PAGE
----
Friday, May 13, 2022

Do you qualify for a discount? And are discounts racist? Talking about mental health costs and discounting frameworks

 

Remember how last October I decided not to increase my rates? Well, it seems to be causing some confusion. It also caused a fight, and therefore I'm doing some thinking.

Let me explain, and tell me what you think.

In my therapy work, I am based at home and online, so I pass on these savings to clients. As I'm in Malaysia where living is cheaper than in Europe, I'm very affordable, charging just US$35 per session.  

In addition, I offer a discount rate to clients in Malaysia. Why? Because Malaysia is a developing nation, and a lot of the people, especially young people, are quite poor.

As I've said before, I'm okay with working a little harder in order to give the people in my community a little bit of a break.

So I charge a local rate of RM100.

From time to time I've had people living in first world nations asking for discounts and saying they can get third parties to pay the local rate.  The answer is no.

I'm willing to work a little harder to help my community, but there's a limit. Even my top rate, US$35, makes me significantly cheaper than my peers. I also need to earn my living, pay back for the 7 years tuition that is needed to enter work as a therapist, and prepare to look after myself in old age when I can no longer work. 

Some four or five years ago, before I had two separate rates, clients picked the payment method that worked for them. But my pricing structure has changed, so that no longer applies. I now have a two-tier system.

It is also true that some of my younger local clients who started with me while in college in Malaysia and then moved abroad kept the low rate. I closed one eye and let them stay on this as a courtesy because emigration is expensive and mentally challenging. 

And yes, I've also let a few families overseas in trouble in cheap.

Most people are okay with this. However, others misunderstand or resent this flexibility. I got some very nasty responses from one individual recently.

Hence the thinking.

Discounting is always controversial because it's natural to love a discount and to feel bad when you don't get one. Even so, charging different rates is common in mental health practice, mainly because so many can't afford the service but need it.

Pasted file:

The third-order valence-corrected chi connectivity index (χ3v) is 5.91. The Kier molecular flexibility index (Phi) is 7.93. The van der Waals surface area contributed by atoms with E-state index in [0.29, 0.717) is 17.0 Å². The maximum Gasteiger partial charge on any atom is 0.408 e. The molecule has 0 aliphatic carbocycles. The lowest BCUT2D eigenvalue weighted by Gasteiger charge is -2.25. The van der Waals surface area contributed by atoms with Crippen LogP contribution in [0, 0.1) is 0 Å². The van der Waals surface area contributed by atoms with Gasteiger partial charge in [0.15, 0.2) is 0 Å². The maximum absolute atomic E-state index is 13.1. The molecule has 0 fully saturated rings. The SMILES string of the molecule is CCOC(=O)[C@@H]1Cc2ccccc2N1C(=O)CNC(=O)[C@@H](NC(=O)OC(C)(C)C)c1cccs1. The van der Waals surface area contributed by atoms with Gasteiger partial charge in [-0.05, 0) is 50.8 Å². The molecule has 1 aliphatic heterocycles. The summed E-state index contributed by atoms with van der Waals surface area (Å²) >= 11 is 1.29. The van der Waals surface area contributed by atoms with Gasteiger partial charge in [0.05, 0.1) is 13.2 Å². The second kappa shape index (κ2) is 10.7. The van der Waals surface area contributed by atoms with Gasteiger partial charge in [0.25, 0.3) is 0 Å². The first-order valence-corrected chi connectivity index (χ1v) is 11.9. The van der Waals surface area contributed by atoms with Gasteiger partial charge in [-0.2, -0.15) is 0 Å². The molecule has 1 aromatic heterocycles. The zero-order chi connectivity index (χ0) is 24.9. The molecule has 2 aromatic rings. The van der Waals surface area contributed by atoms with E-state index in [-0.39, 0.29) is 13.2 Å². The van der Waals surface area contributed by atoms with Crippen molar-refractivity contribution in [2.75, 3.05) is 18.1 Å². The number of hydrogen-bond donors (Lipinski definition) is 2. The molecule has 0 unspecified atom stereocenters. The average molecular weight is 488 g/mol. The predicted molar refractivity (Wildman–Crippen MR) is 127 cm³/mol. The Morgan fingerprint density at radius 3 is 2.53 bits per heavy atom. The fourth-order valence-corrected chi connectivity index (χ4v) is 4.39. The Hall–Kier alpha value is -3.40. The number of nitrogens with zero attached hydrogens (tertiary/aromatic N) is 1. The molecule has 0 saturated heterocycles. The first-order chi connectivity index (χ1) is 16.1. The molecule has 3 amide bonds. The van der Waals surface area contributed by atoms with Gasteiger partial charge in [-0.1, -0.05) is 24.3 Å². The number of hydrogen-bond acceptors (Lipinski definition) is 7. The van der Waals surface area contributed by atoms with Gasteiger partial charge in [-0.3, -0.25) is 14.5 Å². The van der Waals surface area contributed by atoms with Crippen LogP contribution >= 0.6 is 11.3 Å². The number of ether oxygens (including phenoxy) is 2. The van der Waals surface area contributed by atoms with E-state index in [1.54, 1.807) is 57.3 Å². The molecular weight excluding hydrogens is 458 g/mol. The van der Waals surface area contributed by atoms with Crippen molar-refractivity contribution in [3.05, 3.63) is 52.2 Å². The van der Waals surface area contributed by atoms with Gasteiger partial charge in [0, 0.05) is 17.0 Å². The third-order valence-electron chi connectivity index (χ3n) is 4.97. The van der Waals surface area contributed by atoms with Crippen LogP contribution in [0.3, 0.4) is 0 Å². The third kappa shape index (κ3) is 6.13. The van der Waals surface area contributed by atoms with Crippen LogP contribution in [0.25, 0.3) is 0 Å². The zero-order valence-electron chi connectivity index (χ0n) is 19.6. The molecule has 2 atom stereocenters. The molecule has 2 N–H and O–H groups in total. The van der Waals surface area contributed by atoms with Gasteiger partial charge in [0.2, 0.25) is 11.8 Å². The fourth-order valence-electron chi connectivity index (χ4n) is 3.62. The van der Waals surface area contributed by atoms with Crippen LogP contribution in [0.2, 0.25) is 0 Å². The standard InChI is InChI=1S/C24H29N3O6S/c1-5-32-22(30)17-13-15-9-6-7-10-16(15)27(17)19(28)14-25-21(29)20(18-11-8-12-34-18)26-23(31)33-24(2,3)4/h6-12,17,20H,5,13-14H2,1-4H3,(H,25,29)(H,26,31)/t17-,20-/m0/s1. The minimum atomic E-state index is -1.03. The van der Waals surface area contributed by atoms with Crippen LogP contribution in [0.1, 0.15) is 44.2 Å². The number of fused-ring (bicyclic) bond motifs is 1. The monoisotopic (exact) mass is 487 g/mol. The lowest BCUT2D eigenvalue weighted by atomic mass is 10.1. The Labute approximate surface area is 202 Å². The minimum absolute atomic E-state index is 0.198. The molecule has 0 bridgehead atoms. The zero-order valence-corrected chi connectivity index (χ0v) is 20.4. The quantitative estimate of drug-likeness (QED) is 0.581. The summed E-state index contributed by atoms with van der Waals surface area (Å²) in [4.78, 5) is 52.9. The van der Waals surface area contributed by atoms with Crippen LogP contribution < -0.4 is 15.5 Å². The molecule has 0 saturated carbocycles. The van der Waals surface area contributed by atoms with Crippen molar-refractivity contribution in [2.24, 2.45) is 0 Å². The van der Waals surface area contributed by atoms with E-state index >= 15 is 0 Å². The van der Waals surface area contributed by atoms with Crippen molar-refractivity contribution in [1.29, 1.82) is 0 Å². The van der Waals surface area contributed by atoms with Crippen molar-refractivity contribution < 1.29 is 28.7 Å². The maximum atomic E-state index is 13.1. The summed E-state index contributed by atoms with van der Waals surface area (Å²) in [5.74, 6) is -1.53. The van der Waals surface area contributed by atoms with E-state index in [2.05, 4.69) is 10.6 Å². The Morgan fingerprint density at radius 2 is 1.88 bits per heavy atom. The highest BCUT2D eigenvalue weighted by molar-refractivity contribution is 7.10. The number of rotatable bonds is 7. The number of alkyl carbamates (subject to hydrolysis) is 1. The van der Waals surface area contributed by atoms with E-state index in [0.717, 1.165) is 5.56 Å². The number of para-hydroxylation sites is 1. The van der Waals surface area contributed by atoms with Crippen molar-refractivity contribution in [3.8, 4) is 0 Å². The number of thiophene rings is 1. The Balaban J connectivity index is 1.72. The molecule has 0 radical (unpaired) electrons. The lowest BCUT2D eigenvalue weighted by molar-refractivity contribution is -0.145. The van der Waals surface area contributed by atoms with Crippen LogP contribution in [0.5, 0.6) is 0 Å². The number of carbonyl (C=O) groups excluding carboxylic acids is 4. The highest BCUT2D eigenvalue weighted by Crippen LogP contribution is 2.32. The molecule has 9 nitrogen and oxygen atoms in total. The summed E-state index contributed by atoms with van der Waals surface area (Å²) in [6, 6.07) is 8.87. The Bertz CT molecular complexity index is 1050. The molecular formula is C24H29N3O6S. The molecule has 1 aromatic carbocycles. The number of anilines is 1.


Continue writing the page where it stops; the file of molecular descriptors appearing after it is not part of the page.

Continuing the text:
Typically, practitioners use means testing, where they offer a discount depending on your income. Mostly, they ask to see wage slips. 

I refuse to do this for several reasons. 

I find it intrusive. I don't need to know what you make, and I certainly don't want to get into how you spend your money. For all I know, you're making peanuts and have a rich relative who pays your bills. Or you earn a bomb, and are keeping your huge family. It's none of my business.

Also, as many people link income and personal worth, it may hurt or worry to discuss this topic. I won't do that to my clients. 

As for asking to see wages slips - OMG, that says you don't even trust people to be honest! I'm so not going there. I actually make a point of invoicing after the session, to show I trust my clients.  

I don't say means testing is wrong. But given the issues, it's not for me.

So, is my system of discounting based on geographical location racist? 

It's not racist because I don't ask people about race, but it's probably something 'ist'. Locationist, maybe? My thinking is based on local salaries and local purchasing power. I think that's practical, and although it's not foolproof or ideal, it's the best I can come up with. 

No, I don't want to apply special rates to various countries based on average income. I'm happy to help my community but I'm not a saint. I am running a business, not an NGO. Also, practically speaking, I'm not going to research other economies every time I get a client from a country that's new to me, either.

So there you go. That's my thinking. If I'm wrong, tell me how and why, and I will reconsider.

As for now, I love what I do, but I don't want to fight about money. So here are my rules, clearly and concisely.  

If you're living in Malaysia, you get the local rate. If you're not, you don't. No exceptions.

I'm putting my foot down, establishing my boundaries 😊

Will I adjust my rates for the clients abroad who get a low rate out of courtesy? 

Honestly, I'm in several minds about this. Part of me says that they should not be affected because I'm annoyed by the rantings of some entitled twit. But another part of me says that really, if they're now established in first world countries, they should move to the other structure. Maybe I'm a bit too soft there?

I won't make a hasty decision. I'm going to sleep on it. And if you have an opinion, please do share. I'd like the insight.

Tuesday, May 10, 2022

Shock, Trauma, PTSD - the basics without a lot of technical waffle

 

Malaysia is a very safe country to live in. We have no wars, no terrorist attacks, and no riots. This is terrific but as a client pointed out last week, it also means that many of us don't really understand how shock/trauma/PTSD works. So I am writing this piece at their request, in the hope that it helps promote understanding.

Story One: Kim

When Kim was small, his mother would beat him every time she didn't score an A at school. His mum would make him wait while she got the rotan.

Today Kim is a grown man with a job in HR. Her colleagues like him, he has lots of friends, but Kim has a secret.